Organizers have announced the formation of a new professional inline (roller) hockey league. Known as the International SpeedHockey League, the sport is planning to launch its inaugural season in 2004. But fans of inline hockey won't have to wait that long to see the action.
While the International SpeedHockey League will not begin its premier season until 2004, play will start with an "Inaugural Series" of games this September. Bob Elder, the Commissioner and General Manager of the new league, told VOA Sports about the fans' first chance to see the action.
"Our first game - and we're really looking forward to it - will be September the 13 out in California, and then October 18 we'll be on the East coast with our second exhibition, in Trenton, New Jersey," he said.
Elder says the SpeedHockey League will be careful not to overextend itself and will begin with just a dozen teams. But he says they have plans to expand with more teams over the next three years.
"We have put together a plan where there will be the six in the East, and six in the West in 2004. We will only expand six more [teams] in 2005, and then come 2006, we'll be international in that we'll have some teams in Canada and we'll also be entering the United Kingdom," he said.
SpeedHockey has been designed to emphasize speed, utilizing the best aspects of ice hockey and inline hockey. To that end, the goals are recessed into the end boards to keep players from taking the puck behind the nets. Icing and offside stoppages which slow down the game have been eliminated. Competition is to take place indoors on a smooth synthetic surface measuring 26 x 26 meters.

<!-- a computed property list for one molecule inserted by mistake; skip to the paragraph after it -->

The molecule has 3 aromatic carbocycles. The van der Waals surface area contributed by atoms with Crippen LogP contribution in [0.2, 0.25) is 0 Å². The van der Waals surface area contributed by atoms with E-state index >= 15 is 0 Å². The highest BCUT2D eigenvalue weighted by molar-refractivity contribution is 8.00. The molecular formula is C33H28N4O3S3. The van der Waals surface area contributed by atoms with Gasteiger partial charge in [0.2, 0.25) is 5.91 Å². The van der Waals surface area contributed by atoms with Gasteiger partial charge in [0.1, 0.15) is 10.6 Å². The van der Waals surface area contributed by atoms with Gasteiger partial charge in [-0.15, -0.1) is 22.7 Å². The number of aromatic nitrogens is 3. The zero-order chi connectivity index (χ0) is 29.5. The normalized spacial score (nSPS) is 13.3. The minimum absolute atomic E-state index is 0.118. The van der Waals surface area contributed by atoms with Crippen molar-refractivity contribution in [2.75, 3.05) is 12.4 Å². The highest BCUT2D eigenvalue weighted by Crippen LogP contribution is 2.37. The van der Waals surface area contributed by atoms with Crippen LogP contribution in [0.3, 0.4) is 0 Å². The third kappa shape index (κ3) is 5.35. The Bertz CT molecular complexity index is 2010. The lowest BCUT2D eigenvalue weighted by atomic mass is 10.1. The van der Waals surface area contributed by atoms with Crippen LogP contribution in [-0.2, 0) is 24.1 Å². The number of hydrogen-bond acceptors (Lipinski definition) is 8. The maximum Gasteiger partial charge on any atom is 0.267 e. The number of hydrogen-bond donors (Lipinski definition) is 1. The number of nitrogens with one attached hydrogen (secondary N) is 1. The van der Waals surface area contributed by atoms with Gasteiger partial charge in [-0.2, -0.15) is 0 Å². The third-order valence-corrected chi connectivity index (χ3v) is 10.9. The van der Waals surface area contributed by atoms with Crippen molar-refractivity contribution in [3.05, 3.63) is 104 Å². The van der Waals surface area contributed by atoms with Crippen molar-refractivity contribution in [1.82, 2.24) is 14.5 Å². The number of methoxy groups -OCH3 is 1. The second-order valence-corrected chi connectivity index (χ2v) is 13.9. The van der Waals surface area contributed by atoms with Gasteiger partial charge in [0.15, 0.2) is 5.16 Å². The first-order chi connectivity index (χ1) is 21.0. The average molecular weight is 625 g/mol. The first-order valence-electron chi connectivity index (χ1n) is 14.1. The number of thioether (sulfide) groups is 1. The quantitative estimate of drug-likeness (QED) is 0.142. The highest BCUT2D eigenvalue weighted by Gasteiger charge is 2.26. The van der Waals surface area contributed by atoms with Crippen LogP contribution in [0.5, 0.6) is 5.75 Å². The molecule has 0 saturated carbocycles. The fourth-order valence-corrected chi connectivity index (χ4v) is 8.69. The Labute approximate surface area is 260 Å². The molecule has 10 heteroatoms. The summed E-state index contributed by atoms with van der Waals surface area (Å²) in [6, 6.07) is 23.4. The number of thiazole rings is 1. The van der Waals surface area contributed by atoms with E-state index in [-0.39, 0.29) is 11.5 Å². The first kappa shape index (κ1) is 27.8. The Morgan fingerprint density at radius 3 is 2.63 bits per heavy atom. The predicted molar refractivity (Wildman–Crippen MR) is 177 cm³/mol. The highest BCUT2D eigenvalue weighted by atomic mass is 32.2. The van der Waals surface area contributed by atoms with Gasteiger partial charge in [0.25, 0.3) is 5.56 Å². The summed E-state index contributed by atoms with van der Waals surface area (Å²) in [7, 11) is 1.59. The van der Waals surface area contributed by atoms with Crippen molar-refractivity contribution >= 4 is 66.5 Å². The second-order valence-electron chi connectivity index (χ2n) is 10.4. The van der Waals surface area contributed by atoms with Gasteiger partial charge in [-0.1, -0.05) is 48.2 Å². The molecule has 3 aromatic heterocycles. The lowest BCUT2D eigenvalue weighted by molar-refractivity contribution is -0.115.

Elder says even the playing surface has been designed for speed.
"It's called 'Ice-Court' and that is a surface that looks like ice," he explained. "You put it in pieces right onto a floor with dasher boards and you have the plexiglass and everything. So it's a pretty fast, smooth surface and it's like watching an NHL game, only it's guys flying [moving about] on wheels instead."
Another big difference between ice hockey and the SpeedHockey League is that the number of men on the court has been reduced from the traditional five skaters and a goaltender. Elder says that will also make the game faster.
"Ours is going to be three-on-three with a goalie, so you'll have three guys out there shooting the puck, defensing, and you'll have a goalie," he said. "And it really opens it up. It gives the guys a lot more chance to skate around and show off their skills."
Another big departure from ice hockey: longer shots taken from a circle near the center of the surface will be worth two points.
"We'll have a two-point line out there, that if a guy can throw [shoot] one in from there or flip one in, or whatever you want to say, they get two points; which puts a little more pressure on the goalie so teams can start coming back [from a deficit] quicker," he said.
Bob Elder was one of the top executives of the Roller Hockey International League, which debuted in 1993 and folded in 1999. But he believes the lessons learned from mistakes in that league will translate in success for International SpeedHockey.